Earlier this week, Egyptians falconers celebrated World Falconry Day, an ancient sport that has been living in the country for centuries. However, the sport has lost its popularity in modern history.
It is no surprise that the falcon plays a huge role in the Egyptian identity. The falcon depictions in ancient Egyptian scripture upheld a divinity symbol as the God of the sun, Horus or sometimes as ‘Ra’. Horus was often depicted as a falcon head with the body of a man and was often seen as the ‘protector’ who was looking over the pharaohs such as in the statue of Khafre.
As one of the most important god in ancient Egyptian religion, he was worshiped from as early as 3100 B.C. and became most popular during the 2500 B.C. and 2400 B.C up until the Roman period
In modern history, the eagle which was inspired by Ancient Egypt’s bird depictions has been incorporated in the modern Egyptian flag. The symbol is often known as the Eagle of Saladin or the ‘Egyptian Eagle’ and it represents unity and became a national symbol.
Evidently, eagles and falcons have been engraved as part of the Egyptian identity for centuries. In an interview with Reuters, falconer Mohamed Mowafy shared that hunting with birds dated back to Ancient Egyptians. It started when the ancient Egyptians’ worship of god Horus.
Falconry is hunting using trained falcons, hawks, and or eagles. Sometimes owls are used in falconry. Although the sport is not as common in Egypt as it once was, Egyptian falconers meet in Borg al-Arab desert near Alexandria to practice in hope that they will raise awareness to the sport.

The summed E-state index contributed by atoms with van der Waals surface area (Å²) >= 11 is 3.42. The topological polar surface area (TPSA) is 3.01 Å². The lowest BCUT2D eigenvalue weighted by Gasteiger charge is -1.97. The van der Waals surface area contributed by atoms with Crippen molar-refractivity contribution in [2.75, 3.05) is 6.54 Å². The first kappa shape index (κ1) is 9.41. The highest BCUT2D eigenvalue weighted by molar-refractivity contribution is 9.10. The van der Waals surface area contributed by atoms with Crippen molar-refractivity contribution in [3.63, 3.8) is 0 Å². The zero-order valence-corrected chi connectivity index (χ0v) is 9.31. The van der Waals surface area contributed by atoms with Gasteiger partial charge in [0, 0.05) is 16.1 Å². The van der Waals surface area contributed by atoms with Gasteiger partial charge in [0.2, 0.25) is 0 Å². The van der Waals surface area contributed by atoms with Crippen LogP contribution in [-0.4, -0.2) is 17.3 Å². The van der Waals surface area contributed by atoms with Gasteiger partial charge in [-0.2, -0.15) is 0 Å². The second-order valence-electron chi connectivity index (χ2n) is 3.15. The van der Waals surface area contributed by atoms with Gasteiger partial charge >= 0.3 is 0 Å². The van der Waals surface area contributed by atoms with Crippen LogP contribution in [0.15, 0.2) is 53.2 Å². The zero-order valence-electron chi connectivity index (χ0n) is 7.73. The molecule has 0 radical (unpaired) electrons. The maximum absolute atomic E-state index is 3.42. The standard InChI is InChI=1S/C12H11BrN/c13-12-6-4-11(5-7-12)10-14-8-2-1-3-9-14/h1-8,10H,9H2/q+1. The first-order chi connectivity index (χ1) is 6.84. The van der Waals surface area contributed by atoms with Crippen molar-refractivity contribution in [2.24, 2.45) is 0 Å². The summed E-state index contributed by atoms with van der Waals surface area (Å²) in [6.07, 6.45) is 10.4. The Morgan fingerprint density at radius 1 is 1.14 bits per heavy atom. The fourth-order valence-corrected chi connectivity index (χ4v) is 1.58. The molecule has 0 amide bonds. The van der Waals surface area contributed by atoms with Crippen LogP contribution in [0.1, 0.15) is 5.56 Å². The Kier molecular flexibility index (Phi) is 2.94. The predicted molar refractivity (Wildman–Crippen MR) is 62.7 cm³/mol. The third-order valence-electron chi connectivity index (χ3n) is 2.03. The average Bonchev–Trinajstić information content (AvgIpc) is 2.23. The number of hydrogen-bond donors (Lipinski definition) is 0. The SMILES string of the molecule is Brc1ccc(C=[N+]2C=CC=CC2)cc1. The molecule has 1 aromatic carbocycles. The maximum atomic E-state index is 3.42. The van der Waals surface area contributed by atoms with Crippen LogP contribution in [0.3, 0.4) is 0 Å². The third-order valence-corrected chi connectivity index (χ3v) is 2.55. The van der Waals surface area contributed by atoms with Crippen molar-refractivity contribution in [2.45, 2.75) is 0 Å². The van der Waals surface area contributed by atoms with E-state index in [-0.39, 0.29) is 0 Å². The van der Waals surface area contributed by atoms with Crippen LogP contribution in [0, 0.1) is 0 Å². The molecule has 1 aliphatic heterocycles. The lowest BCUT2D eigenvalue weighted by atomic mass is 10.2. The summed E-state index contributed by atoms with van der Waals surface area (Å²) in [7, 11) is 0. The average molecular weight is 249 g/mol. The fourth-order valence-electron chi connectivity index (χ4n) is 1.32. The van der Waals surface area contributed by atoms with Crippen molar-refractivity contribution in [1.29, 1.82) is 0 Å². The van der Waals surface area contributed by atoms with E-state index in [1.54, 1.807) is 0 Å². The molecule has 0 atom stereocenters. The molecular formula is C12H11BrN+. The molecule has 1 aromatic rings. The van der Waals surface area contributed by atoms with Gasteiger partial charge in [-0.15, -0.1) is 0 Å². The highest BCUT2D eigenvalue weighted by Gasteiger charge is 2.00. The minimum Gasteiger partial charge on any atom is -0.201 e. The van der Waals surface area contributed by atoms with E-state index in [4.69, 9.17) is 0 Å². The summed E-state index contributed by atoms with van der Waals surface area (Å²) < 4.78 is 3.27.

The practice is enjoyed around the world for more than 4,000 years. However, historians have noted that it began in ancient Mesopotamia.
Last week, the falconers gathered from all around Egypt to celebrate the sixth edition of World Falconry Day. It is opportunity for falconers to showcase their birds’ hunting skills.
Often, falconers develop their interest in the sport at a very young age. The spirit is passed down to them by their fathers. The younger the falconer the easier it is to become more familiar with the birds and develop a connection.
One of the youngest participants in the competition was 11-year-old Ammar who was introduced to the sport by his father at the tender age of seven.
The initiative is started by the International Association for Falconry and Conservation of Birds of Prey (IAF) and this year their focus was to shed light on women falconers.
According to IAF’s website, “we find women practicing falconry and who have contributed to make this noble art even greater. We want to value both the historic and the current contribution of women falconers.”
Although women falconers are not very popular in Egypt, women in the United Arab Emirates seem to be enjoying the sport. Ayesha Al Mansoori is an Emirati falconer who has been advocating for women’s participation in the sport.
Al Mansoori’s interest in the sport was sparked at the young age of four. Her family was initially very supportive and her love for the sport grew the older she became. She often favored going to the desert to practice over going to school.
However, when she became older, her brothers discouraged her from participating in falconry. Luckily, her father saw no problem with her continuing to practice and helped her train.
The sport is almost exclusive to men in Egypt and across other Middle Eastern countries. To change that, Al Mansoori the first introductory courses for women interested in falconry at Abu Dhabi Falconer’s Club.